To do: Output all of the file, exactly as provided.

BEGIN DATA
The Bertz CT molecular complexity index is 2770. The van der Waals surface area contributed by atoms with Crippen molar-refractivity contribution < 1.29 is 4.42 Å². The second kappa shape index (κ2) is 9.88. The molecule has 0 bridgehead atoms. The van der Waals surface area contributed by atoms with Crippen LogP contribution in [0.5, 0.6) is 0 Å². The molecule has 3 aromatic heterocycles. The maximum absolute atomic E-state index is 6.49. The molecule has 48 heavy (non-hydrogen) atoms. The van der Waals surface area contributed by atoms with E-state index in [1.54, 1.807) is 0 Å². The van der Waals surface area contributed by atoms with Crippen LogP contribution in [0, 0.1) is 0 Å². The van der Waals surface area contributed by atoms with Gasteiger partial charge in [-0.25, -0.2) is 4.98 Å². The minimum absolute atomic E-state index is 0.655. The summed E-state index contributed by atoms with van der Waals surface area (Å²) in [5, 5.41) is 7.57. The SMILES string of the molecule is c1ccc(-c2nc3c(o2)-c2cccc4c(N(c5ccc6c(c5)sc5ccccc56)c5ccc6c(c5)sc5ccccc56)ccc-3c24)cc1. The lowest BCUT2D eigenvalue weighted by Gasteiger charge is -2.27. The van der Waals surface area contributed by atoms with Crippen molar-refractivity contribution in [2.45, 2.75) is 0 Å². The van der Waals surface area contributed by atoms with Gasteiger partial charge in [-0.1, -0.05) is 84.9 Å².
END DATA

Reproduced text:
The Bertz CT molecular complexity index is 2770. The van der Waals surface area contributed by atoms with Crippen molar-refractivity contribution < 1.29 is 4.42 Å². The second kappa shape index (κ2) is 9.88. The molecule has 0 bridgehead atoms. The van der Waals surface area contributed by atoms with Crippen LogP contribution in [0.5, 0.6) is 0 Å². The molecule has 3 aromatic heterocycles. The maximum absolute atomic E-state index is 6.49. The molecule has 48 heavy (non-hydrogen) atoms. The van der Waals surface area contributed by atoms with E-state index in [1.54, 1.807) is 0 Å². The van der Waals surface area contributed by atoms with Crippen LogP contribution in [0, 0.1) is 0 Å². The van der Waals surface area contributed by atoms with Gasteiger partial charge in [-0.25, -0.2) is 4.98 Å². The minimum absolute atomic E-state index is 0.655. The summed E-state index contributed by atoms with van der Waals surface area (Å²) in [5, 5.41) is 7.57. The SMILES string of the molecule is c1ccc(-c2nc3c(o2)-c2cccc4c(N(c5ccc6c(c5)sc5ccccc56)c5ccc6c(c5)sc5ccccc56)ccc-3c24)cc1. The lowest BCUT2D eigenvalue weighted by Gasteiger charge is -2.27. The van der Waals surface area contributed by atoms with Crippen molar-refractivity contribution in [2.45, 2.75) is 0 Å². The van der Waals surface area contributed by atoms with Gasteiger partial charge in [-0.1, -0.05) is 84.9 Å².